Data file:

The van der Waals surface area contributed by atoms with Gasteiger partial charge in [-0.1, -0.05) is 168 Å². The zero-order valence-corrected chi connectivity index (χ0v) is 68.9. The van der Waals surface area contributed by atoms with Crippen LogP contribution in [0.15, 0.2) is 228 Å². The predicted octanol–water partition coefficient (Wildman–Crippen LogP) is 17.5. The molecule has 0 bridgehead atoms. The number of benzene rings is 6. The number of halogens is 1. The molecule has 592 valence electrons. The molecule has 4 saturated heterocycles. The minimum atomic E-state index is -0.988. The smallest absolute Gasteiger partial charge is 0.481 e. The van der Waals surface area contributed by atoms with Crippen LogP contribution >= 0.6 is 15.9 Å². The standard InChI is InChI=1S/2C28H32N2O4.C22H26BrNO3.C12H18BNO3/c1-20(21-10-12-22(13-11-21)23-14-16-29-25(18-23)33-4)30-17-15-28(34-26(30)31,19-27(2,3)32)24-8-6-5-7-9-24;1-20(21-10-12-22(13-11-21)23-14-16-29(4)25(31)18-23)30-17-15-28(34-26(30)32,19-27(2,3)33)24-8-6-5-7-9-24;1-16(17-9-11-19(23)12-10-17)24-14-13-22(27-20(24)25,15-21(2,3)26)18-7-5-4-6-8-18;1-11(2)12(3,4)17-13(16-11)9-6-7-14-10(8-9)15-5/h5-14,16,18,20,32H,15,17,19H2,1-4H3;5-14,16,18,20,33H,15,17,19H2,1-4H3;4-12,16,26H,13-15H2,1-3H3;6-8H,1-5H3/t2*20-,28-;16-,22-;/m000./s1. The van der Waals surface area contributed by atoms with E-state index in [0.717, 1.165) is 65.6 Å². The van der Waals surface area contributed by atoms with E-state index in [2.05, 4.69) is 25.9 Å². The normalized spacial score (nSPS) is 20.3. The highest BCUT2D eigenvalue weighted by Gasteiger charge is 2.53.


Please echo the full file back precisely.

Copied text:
The van der Waals surface area contributed by atoms with Gasteiger partial charge in [-0.1, -0.05) is 168 Å². The zero-order valence-corrected chi connectivity index (χ0v) is 68.9. The van der Waals surface area contributed by atoms with Crippen LogP contribution in [0.15, 0.2) is 228 Å². The predicted octanol–water partition coefficient (Wildman–Crippen LogP) is 17.5. The molecule has 0 bridgehead atoms. The number of benzene rings is 6. The number of halogens is 1. The molecule has 592 valence electrons. The molecule has 4 saturated heterocycles. The minimum atomic E-state index is -0.988. The smallest absolute Gasteiger partial charge is 0.481 e. The van der Waals surface area contributed by atoms with Crippen LogP contribution >= 0.6 is 15.9 Å². The standard InChI is InChI=1S/2C28H32N2O4.C22H26BrNO3.C12H18BNO3/c1-20(21-10-12-22(13-11-21)23-14-16-29-25(18-23)33-4)30-17-15-28(34-26(30)31,19-27(2,3)32)24-8-6-5-7-9-24;1-20(21-10-12-22(13-11-21)23-14-16-29(4)25(31)18-23)30-17-15-28(34-26(30)32,19-27(2,3)33)24-8-6-5-7-9-24;1-16(17-9-11-19(23)12-10-17)24-14-13-22(27-20(24)25,15-21(2,3)26)18-7-5-4-6-8-18;1-11(2)12(3,4)17-13(16-11)9-6-7-14-10(8-9)15-5/h5-14,16,18,20,32H,15,17,19H2,1-4H3;5-14,16,18,20,33H,15,17,19H2,1-4H3;4-12,16,26H,13-15H2,1-3H3;6-8H,1-5H3/t2*20-,28-;16-,22-;/m000./s1. The van der Waals surface area contributed by atoms with E-state index in [0.717, 1.165) is 65.6 Å². The van der Waals surface area contributed by atoms with E-state index in [2.05, 4.69) is 25.9 Å². The normalized spacial score (nSPS) is 20.3. The highest BCUT2D eigenvalue weighted by Gasteiger charge is 2.53.